WWII vet credits VA for helping with post-war trauma

by PATRICK J. BUECHI
Thu, Nov 10th 2016 08:00 am
Staff Reporter
Town of Tonawanda WWII vet Ted Drews in his den, where the former Marine keeps his medals on display. (Dan Cappellazzo/Staff Photographer)
Town of Tonawanda WWII vet Ted Drews in his den, where the former Marine keeps his medals on display. (Dan Cappellazzo/Staff Photographer)

Ted Drews remembers his war stories all too vividly. The former Marine saw things during World War II that have haunted him for 70 years. Now 90 years old, the Tonawanda resident still recalls burying his dead buddies on the sands of Iwo Jima.  

"People don't realize how a battle takes place or how things happen in a war," he said. "They watch it on TV or in the movies. It isn't actually like that."

Born and raised in Buffalo, Drews received his draft notice six months after graduating from Hutchinson-Central High School. As the snow melted in Buffalo in 1944, Drews found himself in basic training with the U.S. Marine Corps., preparing to fight for God and country. As a member of the 3rd Pioneer Battalion, he had the job of distributing supplies and recruits to companies that were shorthanded. Another task was to bury the bodies of those killed during battle.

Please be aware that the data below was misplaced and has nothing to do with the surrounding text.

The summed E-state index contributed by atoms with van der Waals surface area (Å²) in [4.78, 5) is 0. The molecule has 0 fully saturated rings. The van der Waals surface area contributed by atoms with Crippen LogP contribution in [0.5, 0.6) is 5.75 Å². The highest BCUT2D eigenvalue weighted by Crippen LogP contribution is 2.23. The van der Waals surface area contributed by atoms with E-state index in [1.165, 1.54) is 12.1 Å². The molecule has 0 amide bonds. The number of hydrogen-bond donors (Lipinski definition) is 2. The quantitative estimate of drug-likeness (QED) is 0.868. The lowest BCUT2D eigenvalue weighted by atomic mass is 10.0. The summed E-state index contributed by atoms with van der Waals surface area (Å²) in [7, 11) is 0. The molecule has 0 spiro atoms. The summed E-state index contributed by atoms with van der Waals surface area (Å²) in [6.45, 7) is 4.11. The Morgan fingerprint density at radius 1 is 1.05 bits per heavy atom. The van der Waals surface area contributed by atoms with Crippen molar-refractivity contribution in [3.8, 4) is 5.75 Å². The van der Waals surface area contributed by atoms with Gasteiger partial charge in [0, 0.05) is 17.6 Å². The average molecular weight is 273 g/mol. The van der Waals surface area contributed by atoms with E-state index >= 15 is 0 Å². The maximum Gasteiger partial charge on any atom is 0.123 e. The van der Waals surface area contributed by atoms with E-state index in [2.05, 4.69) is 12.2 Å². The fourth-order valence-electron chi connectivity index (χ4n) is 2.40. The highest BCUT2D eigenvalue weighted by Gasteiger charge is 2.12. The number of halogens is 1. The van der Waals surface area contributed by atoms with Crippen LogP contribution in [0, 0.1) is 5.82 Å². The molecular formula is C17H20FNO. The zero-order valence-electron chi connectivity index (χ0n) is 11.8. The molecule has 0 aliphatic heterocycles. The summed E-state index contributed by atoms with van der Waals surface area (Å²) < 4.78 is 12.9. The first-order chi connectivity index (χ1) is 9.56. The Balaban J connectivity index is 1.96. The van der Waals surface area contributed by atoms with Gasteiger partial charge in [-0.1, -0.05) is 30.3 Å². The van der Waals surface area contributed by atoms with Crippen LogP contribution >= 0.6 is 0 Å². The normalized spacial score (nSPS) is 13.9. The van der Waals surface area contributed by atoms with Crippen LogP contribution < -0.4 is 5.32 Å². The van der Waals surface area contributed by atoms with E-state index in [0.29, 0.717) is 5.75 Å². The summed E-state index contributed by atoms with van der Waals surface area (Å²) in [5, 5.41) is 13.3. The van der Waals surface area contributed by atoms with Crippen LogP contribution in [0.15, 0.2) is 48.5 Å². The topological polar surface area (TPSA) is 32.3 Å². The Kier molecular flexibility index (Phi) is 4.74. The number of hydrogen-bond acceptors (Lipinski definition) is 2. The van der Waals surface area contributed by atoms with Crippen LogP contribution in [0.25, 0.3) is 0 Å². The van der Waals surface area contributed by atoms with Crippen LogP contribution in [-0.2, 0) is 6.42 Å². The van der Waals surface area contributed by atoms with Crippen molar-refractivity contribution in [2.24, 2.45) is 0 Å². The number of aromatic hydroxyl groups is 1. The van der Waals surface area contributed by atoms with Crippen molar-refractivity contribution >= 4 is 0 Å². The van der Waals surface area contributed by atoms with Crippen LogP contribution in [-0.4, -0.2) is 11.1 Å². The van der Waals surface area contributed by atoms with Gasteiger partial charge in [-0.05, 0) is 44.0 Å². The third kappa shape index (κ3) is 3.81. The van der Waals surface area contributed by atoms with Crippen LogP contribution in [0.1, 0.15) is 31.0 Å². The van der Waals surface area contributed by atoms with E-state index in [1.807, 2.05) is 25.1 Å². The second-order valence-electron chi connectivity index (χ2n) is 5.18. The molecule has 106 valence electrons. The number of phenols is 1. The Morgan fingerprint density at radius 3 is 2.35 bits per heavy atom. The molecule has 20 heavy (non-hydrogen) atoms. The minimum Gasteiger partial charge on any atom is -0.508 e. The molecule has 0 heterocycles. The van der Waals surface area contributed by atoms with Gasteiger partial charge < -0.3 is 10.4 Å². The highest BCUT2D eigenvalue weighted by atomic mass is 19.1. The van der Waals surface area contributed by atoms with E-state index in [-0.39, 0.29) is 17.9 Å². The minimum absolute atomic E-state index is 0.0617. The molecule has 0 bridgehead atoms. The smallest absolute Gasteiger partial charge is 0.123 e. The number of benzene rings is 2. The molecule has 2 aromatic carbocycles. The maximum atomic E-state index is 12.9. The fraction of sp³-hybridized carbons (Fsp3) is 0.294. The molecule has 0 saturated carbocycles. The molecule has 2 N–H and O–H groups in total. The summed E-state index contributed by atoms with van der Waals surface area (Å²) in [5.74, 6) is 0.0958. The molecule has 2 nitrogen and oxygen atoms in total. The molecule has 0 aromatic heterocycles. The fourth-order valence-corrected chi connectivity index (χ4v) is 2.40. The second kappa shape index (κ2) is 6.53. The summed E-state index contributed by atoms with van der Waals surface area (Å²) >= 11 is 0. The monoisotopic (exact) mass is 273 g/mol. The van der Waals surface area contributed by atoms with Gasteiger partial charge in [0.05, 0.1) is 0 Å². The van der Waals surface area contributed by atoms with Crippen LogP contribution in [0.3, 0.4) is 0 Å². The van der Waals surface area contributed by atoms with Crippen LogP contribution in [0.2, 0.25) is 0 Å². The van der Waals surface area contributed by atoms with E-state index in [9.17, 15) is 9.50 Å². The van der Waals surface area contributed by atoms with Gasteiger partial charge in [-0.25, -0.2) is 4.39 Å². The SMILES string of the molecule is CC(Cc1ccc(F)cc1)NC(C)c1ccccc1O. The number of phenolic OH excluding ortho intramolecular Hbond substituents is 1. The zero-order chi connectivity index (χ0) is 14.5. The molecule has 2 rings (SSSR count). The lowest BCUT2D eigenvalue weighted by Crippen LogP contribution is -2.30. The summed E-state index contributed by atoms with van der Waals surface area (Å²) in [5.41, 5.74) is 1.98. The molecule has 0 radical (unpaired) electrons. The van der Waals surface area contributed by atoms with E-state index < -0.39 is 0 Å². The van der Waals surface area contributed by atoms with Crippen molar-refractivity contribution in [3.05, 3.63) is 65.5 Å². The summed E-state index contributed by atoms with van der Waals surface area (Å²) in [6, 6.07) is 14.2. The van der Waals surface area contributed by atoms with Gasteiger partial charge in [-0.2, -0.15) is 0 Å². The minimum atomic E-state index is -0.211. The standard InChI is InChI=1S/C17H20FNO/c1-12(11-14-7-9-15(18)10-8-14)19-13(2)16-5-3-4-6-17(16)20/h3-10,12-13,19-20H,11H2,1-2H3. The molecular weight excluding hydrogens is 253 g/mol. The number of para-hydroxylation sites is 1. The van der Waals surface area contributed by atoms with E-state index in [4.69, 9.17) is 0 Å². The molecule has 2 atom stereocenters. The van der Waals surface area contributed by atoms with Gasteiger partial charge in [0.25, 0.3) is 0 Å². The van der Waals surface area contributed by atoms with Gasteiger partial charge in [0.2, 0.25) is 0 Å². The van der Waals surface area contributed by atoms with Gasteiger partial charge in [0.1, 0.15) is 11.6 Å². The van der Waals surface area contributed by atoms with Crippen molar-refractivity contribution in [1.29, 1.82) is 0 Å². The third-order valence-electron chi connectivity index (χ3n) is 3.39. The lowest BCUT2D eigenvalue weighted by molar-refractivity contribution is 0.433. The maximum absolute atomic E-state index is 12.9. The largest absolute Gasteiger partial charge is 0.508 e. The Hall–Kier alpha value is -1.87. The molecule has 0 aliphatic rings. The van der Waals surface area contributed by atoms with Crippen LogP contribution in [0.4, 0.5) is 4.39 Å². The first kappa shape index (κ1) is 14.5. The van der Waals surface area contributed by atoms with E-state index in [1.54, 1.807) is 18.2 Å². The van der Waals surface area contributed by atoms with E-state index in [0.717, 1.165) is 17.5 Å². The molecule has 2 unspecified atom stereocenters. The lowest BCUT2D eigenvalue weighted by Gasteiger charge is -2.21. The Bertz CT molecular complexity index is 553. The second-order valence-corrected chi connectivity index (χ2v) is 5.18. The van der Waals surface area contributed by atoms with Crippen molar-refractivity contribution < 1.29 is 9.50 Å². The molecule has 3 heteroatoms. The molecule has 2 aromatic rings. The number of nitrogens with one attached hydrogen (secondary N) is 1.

"One of my jobs, which gave me PTSD, was taking a body from the USS Hope, which was a hospital ship, to the cemetery. That was a trip in itself," he said, recalling the images that have left him with nightmares. "I'll tell you what gave me PTSD - my trip to the cemetery. The bulldozer dug a big trench, then the individual graves were dug and bodies were laid in those individual graves to be covered up later. When I took the bodies from the ship, they were in a bag. You've seen body bags all over," he said, over a phone conversation, never needing to pause to remember. "When I got there, I could look into these open graves. The Marines laying in there were not laying with their arms crossed across their chest like you see in the funeral parlor. Their arms and legs were extended. There were arms and legs missing. There was blood all over. They weren't prepared for burying like they are at home here. When I looked into those graves I could see young faces. I was 19 at the time, and I could see people my age. And I realized I was the last one to see them. Their parents won't see them. Their grandparents, brothers and sisters were not going to see them be buried. I could see the looks on some of their faces that were as young as me. I used to have dreams about it. The blood was unbelievable. I can't stop remembering it periodically."